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Published October 21st, 2015
Making the Most of Your College Admissions Interview
Elizabeth LaScala, Ph.D. is an independent college advisor who draws upon 25 years of higher education experience to help guide and support the college admissions process for students and their families. Dr. LaScala is a member of NACAC, WACAC and HECA. She can be contacted at (925) 891-4491 or elizabeth@doingcollege.com. Visit www.doingcollege.com for more information about her services.

Many students request interviews, or 'sit downs' as they are sometimes called, with admission representatives who visit our communities this time of year. Others receive emails or phone calls to schedule an interview appointment from an alumnus or other individual who represents a college. Regardless of who initiates the interview or what it is called, it is easy to impress a college interviewer if you do a little work in three areas: self-awareness, college awareness, and tapping into the wisdom of the person who conducts the interview.
Before your scheduled talk, take some time to review your resume and transcript. Now make a list of five qualities or pieces of information about you that would be beneficial for the interviewer to know. Your job is to make certain you weave this information into the conversation. I have included common interview questions at the end of this article. Practice responding to those questions. Weave the five important things you want the interviewer to know about you into your answers, and be sure to include specific examples whenever possible. Now practice with a family member, trusted friend or counselor. Do not share your list of five items with your interviewer. At the end of the mock interview, ask what they learned about you and see if it matches your list.
Before your interview, be sure to carefully research the college. Read the write-up in the most recent "Fiske Guide to Colleges or The Best 380 Colleges" by Princeton Review. Next, head to the college website. Look for opportunities that interest you academically. Check out classes and professors, and decide which ones you would enjoy if you were a student on campus now. Look into social events and clubs, research and internships. Look at the college newspaper to understand the current issues of concern to students and faculty on campus. Become fully knowledgeable about the school. Then write down at least three reasons why the college is a good match for you. This information will come in handy during the interview when you are asked a version of the question "What made you decide to apply to our college?" Or "What attracts you to our college?"
The last important part of a good college interview is knowing how to respond when asked "Do you have any questions?" Be prepared with five well-conceived questions. Avoid those questions which could be easily answered on the school's website and use this chance to dig deeper. Long before the interview takes place you should know the name and position of whom is conducting the interview. If it is young alum who just graduated from the school, you can ask questions about current campus life, culture and happenings. If the person is older, graduated long ago and does not currently work or teach on the campus, ask a question about what they studied and how they connected with their professors. If the person is an admissions rep on campus now, you can feel safe asking just about anything about campus academics and campus life. No matter who conducts the interview, if you prepare well, you will be relaxed, you will make a good impression and you will have fun! Be yourself, and, remember, the interviewer is hoping to make a good impression on you too - colleges look for reasons to admit an applicant and a good interviewer will know how to bring out the best in you.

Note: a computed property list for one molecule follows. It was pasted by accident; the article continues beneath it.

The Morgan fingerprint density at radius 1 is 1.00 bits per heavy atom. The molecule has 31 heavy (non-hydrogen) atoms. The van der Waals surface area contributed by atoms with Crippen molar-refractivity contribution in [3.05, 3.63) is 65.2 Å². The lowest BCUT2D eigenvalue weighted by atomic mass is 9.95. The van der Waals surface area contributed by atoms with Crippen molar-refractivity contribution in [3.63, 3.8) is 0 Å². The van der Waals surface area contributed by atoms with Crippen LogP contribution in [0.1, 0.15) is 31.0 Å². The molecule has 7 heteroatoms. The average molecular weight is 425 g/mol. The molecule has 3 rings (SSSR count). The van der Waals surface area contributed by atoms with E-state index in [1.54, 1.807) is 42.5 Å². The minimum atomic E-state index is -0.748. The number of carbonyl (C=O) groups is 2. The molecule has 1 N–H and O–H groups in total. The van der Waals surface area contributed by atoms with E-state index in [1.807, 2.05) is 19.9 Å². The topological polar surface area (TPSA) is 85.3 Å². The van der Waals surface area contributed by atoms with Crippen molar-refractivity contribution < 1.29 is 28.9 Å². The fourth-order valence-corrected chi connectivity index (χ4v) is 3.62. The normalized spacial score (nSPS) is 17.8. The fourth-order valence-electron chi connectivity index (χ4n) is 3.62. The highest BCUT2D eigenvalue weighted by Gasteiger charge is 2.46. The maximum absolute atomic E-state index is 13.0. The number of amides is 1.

Common interview questions:
1. Tell me about your experiences at your high school. Is there a particular experience you had there that stands out?
2. What would you change about your school if you had the power to do so?
3. What might your teachers say is your greatest strength as a student, and what are your weaknesses? (Be honest but show steps you are taking to improve.)
4. What magazines and newspapers do you like to read? (Pick sources that show intellectual curiosity and love of learning.)
5. What sort of things do you like to do outside of school?
6. In the last year, what books or articles have you read that have special meaning for you? (Be sure to explain the special meaning.)
7. If you had a time machine and could go back and change history, what time period would you go to, what would you change and why?
8. What volunteer activities are most important to you?
9. What have you done with your last two summers?
10. What accomplishment are you most proud of?
11. Who is your favorite teacher and why?
12. What do you do to relax?
13. Who is your favorite author?
14. Tell me what your favorite subjects are at school.
15. If you could solve a local or global problem, what would it be and what first steps might you take to solve it?
16. Would you rather write a report or give an oral presentation? Why?
17. What are you interested in studying in college?
18. What interests you about our college? What makes you a good match? What do you want out of college?


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